A recent meeting held with all the female students, from 7th grade through 12th grade, at Richland has sparked a controversy on social media, among the girls, and has some parents asking questions.

A recent meeting held with all the female students, from 7th grade through 12th grade, at Richland has sparked a controversy on social media, among the girls, and has some parents asking questions.

Richland superintendent Doug Smith, said in a written statement, that the meeting was a "dress code clarification meeting to address questions that were coming up from our female students regarding the dress code policy."

Amira Brown, a student at Richland High School, and her mother, Miranda Ellis, say that dress code was not all the meeting was about.

Brown said the girls were instructed on "lady etiquette," with instructions on how they should sit and what they should and should not wear according to the dress code.

The meeting featured a PowerPoint presentation entitled "Lady Etiquette," which was provided to the Daily Guide and other media by the school district.

The Daily Guide showed the copy we were provided to Ellis who confirmed that the slides were the same slides they were shown.

"Our only intent with this meeting was to clarify the dress code in a positive manner and it is routine for our school to hold meetings with students to discuss rules and updates that impact them.   I am happy to speak with parents who have any concerns about this meeting," Smith said in his statement concerning the meeting.

Ellis said she agreed with the dress code requirements, as they are spelled out in the student handbook, but said she felt like additions were made in this meeting without informing parents. She said she felt the "three finger" rule was "ridiculous."

According to Brown, the girls were told that shirts shouldn't measure more than three fingers below the collar bone.

"Who's fingers are going to measure that? Are they going to make her measure with her fingers?" Ellis asked during an interview with the Daily Guide.

Ellis and Brown said the dress code issue isn't the thing that has them most upset. Both said that pulling the girls, and only the girls, out of class to give them instructions on lady etiquette smacked of "gender bias."

Brown said the girls were given instructions that they should sit like "ladies," especially in male teachers' classrooms "so that they wouldn't be a distraction." Brown said they were told they should cross their legs at the knees or the ankles at their desks.

Ellis said the idea that her daughter was told she was a distraction had her "pretty angry, because it's not the child or even the female that is the distraction." She also said that sitting with your legs crossed isn't good for them.

The Daily Guide checked into leg crossing and whether or not it's harmful. According to the National Institute of Health, sitting with your legs crossed at the knees can raise blood pressure. Prolonged leg crossing or frequent leg crossing causes stress on hip joints and the pooling of blood in the legs.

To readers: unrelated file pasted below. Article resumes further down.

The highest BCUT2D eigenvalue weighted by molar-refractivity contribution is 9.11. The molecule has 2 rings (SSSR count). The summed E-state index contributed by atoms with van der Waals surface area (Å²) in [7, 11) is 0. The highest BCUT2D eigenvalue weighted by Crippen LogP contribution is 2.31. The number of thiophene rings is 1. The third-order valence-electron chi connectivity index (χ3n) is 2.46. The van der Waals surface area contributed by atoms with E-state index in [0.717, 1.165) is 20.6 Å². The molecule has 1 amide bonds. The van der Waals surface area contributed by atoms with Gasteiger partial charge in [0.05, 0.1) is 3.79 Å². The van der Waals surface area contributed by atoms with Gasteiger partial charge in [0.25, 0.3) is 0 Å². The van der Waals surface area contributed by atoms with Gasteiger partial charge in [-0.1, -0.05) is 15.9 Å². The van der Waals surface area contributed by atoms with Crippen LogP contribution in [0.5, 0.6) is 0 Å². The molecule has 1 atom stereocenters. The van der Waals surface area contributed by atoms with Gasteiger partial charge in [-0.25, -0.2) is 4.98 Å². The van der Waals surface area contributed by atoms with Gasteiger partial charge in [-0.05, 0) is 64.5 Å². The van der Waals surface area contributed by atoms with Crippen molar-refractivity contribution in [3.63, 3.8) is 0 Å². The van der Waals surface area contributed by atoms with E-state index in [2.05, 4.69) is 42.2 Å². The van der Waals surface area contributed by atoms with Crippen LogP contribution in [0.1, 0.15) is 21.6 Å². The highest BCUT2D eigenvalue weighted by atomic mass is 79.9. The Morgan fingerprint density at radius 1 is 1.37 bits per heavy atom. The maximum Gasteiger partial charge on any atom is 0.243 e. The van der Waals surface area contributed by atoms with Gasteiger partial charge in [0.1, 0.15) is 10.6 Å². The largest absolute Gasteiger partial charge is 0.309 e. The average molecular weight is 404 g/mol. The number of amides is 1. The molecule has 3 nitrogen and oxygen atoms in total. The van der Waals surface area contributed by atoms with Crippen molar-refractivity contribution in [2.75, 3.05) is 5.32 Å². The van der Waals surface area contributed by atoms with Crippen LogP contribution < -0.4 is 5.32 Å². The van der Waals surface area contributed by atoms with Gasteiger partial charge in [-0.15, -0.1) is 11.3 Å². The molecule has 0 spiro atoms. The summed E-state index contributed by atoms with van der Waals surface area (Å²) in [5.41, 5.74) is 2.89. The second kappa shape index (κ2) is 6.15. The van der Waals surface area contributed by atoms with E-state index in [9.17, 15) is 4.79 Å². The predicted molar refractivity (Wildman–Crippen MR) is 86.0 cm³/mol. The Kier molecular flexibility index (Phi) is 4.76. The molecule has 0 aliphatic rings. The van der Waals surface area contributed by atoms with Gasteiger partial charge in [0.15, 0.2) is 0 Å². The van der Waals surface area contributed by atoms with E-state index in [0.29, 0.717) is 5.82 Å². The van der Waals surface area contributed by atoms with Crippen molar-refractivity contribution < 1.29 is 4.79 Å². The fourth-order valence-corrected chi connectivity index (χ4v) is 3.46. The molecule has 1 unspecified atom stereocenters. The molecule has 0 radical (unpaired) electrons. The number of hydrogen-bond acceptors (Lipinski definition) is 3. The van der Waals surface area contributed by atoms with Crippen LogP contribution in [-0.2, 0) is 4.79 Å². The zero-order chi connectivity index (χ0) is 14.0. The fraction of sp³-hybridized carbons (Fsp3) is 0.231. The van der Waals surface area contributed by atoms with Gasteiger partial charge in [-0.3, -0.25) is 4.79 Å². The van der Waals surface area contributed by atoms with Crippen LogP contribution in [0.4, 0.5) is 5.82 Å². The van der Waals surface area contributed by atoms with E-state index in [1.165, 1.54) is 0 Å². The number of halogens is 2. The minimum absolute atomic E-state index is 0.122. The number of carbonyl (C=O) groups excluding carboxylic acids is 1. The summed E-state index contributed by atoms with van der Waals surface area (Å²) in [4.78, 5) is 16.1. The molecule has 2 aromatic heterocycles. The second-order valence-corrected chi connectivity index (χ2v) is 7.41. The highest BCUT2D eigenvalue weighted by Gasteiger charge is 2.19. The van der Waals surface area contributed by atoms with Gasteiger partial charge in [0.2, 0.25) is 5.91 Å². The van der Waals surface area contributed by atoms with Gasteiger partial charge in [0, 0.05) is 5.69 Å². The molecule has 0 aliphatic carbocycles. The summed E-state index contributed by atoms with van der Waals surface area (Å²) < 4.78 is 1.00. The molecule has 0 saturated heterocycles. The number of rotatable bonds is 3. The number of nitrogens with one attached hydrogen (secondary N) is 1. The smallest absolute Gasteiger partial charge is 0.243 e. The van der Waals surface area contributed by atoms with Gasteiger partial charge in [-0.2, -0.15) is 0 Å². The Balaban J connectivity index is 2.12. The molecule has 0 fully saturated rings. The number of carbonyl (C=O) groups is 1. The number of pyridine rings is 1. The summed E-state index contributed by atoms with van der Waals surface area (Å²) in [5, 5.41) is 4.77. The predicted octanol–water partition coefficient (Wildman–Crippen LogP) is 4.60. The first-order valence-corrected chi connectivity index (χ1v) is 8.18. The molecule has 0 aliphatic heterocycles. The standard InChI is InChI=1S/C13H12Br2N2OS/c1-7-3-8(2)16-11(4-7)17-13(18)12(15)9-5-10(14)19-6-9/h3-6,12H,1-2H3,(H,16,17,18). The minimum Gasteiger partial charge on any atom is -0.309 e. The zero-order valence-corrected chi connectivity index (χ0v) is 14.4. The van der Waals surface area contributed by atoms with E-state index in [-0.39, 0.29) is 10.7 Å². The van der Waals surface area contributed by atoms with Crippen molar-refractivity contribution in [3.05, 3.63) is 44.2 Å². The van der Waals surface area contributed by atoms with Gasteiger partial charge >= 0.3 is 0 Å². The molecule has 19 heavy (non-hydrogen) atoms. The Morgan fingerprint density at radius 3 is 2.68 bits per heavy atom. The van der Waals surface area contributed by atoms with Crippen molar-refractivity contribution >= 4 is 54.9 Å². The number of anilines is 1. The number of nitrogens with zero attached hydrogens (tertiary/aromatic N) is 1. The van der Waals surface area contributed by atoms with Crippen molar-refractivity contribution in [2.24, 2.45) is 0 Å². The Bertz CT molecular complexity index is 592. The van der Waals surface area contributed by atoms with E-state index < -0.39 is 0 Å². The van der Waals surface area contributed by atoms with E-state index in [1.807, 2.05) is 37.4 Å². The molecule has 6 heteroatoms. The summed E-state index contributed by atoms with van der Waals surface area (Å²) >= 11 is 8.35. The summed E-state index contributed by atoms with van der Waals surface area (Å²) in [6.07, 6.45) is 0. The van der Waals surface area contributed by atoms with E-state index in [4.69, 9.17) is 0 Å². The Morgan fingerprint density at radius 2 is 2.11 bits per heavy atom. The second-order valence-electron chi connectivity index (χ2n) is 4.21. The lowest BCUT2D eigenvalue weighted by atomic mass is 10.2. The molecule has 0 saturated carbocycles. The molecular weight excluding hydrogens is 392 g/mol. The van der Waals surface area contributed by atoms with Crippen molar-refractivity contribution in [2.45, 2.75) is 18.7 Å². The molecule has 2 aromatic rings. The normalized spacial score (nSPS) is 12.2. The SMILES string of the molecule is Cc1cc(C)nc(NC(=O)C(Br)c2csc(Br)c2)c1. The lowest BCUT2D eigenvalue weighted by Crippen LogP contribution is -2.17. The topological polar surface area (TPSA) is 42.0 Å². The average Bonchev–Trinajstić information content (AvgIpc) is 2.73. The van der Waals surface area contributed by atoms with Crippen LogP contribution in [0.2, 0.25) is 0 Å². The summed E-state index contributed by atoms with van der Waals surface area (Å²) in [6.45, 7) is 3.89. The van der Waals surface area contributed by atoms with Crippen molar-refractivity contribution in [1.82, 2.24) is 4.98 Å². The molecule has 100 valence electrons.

"We're not in the 1950's and something like lady etiquette has no business being taught in the school," Ellis said.

"You're singling out the girls and making all the responsibility for inappropriate behavior theirs. Boys need to be taught that girls aren't a sex object. They're equal," Ellis said.

Brown said she wasn't the only girl upset by the meeting and the Daily Guide was sent several posts, photos, and messages via social media, allegedly from female students from Richland expressing anger over the issue.

Ellis and Brown were the only parent and daughter who agreed to speak on the record with the Daily Guide about this issue.

According to Brown and the social media messages the Daily Guide was sent, other girls at school took photos and posted memes of boys in violation of the dress code.

"Most of the girls were very upset by it. They didn't think it was fair. Boys don't really get dress coded either," Brown said.

Brown said there was a particular photo taken of a boy sitting with baggy basketball shorts and his legs up on a desk, where his underwear were clearly visible, but the boy was not reprimanded.

Ellis said she was also upset because the girls were taken out of class, away from instructional time to be given this meeting that she felt was gender biased and the "message was you're a sex object."

According to Brown, a pop-quiz was given in her English class the day of the meeting. The girls missed the first part of the class for the meeting. Brown said the boys were allowed to study for the quiz until the girls came back to class and then they all had to take the test.

Brown said she felt like this wasn't fair to her or the other girls.

When asked about how she felt about the meeting in general, Brown said, "I got upset. The way I dress doesn't mean I don't respect myself. I can wear shorts and still respect myself and others."

Ellis said her daughter has never gotten into trouble over dress code and doesn't allow her daughter to dress inappropriately.

"My child didn't violate it (the dress code), then she shouldn't have been pulled out. Taking every girls in the whole school to address what maybe a handful of students are doing isn't right," Ellis said.

"Telling me that my body is a distraction is just wrong because it's not, it's just a human body," Brown said.

When asked what she would like to see happen as a next step by the district, Ellis said, "I'd like an apology to the girls."

"Lady etiquette was a step too far and beyond anything I could have ever imagined happening," Ellis said.